A Writer’s Worst Nightmare

Most writers would have paid strict attention this past week — and maybe woke up sweaty and trembling from nightmares — as events unfolded at The Globe and Mail. Columnist Margaret Wente was accused of plagiarism in a 2009 column and has been disciplined by the Globe. You can read her column defending herself, including an apology of sorts here.

It’s also fascinating (although I’m sure for no one other than a writer) to get a peek backstage at The Globe and Mail by reading public editor Sylvia Stead’s reminder to writers on how to avoid their worst real wide-awake nightmare: being accused of plagiarism. Accusations like that stick, they are hard to recover from.

Like any big, bad, awful thing we are capable of, the first step to avoiding it is to realize we are not above it.

We are all capable of being sloppy with our work, of being forgetful and lazy, of going for the easy route of just barely rewriting someone else’s research and calling it our own.

Being on constant guard is the absolute best defence against plagiarism. Here are a few more:

■ Keep careful notes as you  interview sources. Often when I am interviewing  — especially the deeper I am into a story — I am starting to make connections and think about structure as they speak. If I think of a phrase or line that I know I want to use, I jot it down with a big MINE beside it. That way, when I’m reading through my notes I know that everything else on that page isn’t actually mine. It’s their’s.

■ Go to the primary source whenever possible. Excellent journalists have been accused of plagiarism because they used a quote from another writer’s article, quoting an expert or witness. If it wasn’t said directly to you — and of course, you would know that — then the reader (and your career) deserve to know exactly where you read or heard it.

■ Before you submit your article, read it over again through that filter of caution. Keep your interview notes. I once felt offended when an editor asked me to send in my interview notes along with the story for fact-checking. Now that I think about  it, I should have been thankful.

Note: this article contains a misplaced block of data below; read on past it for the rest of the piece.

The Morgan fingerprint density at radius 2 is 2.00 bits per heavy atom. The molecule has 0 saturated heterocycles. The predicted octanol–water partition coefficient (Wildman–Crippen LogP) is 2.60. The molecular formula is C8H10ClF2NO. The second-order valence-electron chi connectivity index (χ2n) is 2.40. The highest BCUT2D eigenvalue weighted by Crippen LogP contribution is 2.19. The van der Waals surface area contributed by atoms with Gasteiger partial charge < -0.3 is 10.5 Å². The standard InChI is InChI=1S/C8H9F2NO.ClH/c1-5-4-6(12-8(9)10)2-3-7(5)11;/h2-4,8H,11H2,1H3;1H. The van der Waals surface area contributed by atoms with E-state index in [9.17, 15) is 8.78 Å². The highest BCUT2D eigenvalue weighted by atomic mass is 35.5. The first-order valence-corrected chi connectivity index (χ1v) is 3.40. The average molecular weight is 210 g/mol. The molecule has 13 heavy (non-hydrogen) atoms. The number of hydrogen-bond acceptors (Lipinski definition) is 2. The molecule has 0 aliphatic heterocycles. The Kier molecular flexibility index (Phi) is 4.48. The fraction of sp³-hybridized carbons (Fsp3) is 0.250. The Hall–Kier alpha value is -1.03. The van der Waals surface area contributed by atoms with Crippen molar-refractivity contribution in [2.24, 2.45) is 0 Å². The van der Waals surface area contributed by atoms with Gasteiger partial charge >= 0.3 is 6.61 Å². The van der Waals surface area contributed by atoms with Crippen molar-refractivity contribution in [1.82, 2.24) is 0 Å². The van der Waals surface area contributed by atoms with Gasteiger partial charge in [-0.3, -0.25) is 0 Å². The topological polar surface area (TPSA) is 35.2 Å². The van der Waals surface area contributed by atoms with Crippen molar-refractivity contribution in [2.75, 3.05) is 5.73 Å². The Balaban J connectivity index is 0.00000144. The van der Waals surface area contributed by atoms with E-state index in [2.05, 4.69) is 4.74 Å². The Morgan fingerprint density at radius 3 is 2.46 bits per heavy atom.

2 Comments

  1. Fair point that everyone should keep better notes. But perhaps you understate the depth and nature of Wente’s plagiarism?

    Wainio has been, after all, publishing evidence of Wente’s behaviour since at least May of 2011. Furthermore, not a single person from the Globe and Mail has admitted that Wente has plagiarized on several occasions. They have, to date, only admitted, in print, a single case. And to top it all off there is a fresh case of plagiarism up at Wainio’s blog: http://mediaculpapost.blogspot.ca/2012/09/margaret-wente-twitter-plagiarism-and.html

    It looks to me that this nightmare is of Wente’s own careful construction.

    • I was surprised when I visited Wainio’s site to read of the history here, you are right, this seems to go deep, and I guess the point of my blog was not to detail out Wente’s transgressions, but to think out loud about how to avoid going down this path, even by mistake. But I hear you. This is also making me more vigilant as an editor. This morning I worked on a piece a writer submitted and found that the opening line was pretty similiar, too similar for my comfort, to an article posted on the subject’s website. I guess we all have to watch it all the time.

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